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Housing WOF: Too little action, says industry expert

Housing WOF: Too little action, says industry expert

The government needs to be brave enough to take a WOF strategy by the scruff of the throat”

Yesterday the government announced they would not be implementing the debated Warrant of Fitness (WOF) for rental homes, instead announcing a ‘watered-down’ version, with all rental properties requiring smoke alarms to be installed by July next year and to be insulated by July 2019.

Dave Wilson of Jennian Homes says this is not good enough. “Frankly, it equates to the proverbial ‘putting lipstick on the pig’. It gives you a nice feeling of having done something positive but doesn’t fix the underlying fundamental issue.”

Wilson says warm, dry homes are not achieved through insulation alone and radiant heating needs to be included to make a real difference. “Of course, all homes should have smoke alarms, but what about preventing the cause of the fires in the first place? Consider old, out of date and down right dangerous wiring! This announcement from the government feels more like an appeasement strategy than actually leading the way to safer, healthier homes for New Zealanders.”

Wilson also believes the new regulations are not coming in soon enough. “Why have four years been allowed for something as simple to implement as insulation? That’s four more cold winters, like we’re experiencing at the moment, for families to endure.

“A WOF has to be the answer for all houses before they are allowed to be rented out or sold. You cannot drive a car on our roads without a WOF approving it is fit to drive – the term is ‘roadworthy’. Yet, health and safety in our homes is a much bigger, much more expensive issue, but we’re forcing people into houses that are not fit for living or ‘lifeworthy’.”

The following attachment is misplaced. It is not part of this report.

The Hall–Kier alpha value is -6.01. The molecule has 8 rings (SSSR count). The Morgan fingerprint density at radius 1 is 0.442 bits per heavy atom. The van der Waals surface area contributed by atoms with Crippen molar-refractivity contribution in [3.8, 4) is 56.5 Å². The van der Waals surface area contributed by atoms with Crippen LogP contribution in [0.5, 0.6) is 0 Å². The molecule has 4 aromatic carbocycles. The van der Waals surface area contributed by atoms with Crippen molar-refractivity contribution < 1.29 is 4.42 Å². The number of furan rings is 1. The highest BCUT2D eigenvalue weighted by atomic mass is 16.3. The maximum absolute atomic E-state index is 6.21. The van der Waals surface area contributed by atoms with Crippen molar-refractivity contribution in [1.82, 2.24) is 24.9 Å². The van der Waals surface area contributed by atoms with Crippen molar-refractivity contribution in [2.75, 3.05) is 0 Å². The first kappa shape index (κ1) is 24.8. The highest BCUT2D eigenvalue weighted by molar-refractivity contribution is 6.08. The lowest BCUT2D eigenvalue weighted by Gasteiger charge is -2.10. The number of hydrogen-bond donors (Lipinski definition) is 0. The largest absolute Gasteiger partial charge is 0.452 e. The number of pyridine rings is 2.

He says it will actually cost more if a WOF scheme is not put in place. “Housing Minister Nick Smith is saying it is too expensive to implement a WOF scheme – it’s too expensive if we don’t! It is too easy to point to inspection and upfront costs as a barrier. How about equating it to the direct savings on ACC, hospitalisation, insurance pay-outs, doctors bills – let alone the indirect social costs.

“The argument that rents will inevitably rise is also not necessarily true. Rental prices are driven by the supply and demand equation. Landlords need to be compelled legally to provide safe, liveable homes – which in turn improves the quality and therefore the value, of their housing stock.

“And if we’re talking about saving money for the really important stuff – what about $26 million on a flag referendum? Would those in power like to go down in history as the government that changed the nation’s flag or would it be better to be remembered as the government that showed leadership and started the revolution to improve the quality of life for all New Zealanders?”

Wilson concludes: “Jennian Homes is a new homebuilder, so a WOF on older homes has no benefit to our business at all. But we have been building houses in New Zealand for 33 years and therefore have the experience, expertise and social responsibility to stand up and be vocal about this. We passionately believe the government should be brave enough to take a WOF strategy by the scruff of the throat and strategically work out the why and how, and stop hiding behind the why not and can’t.”


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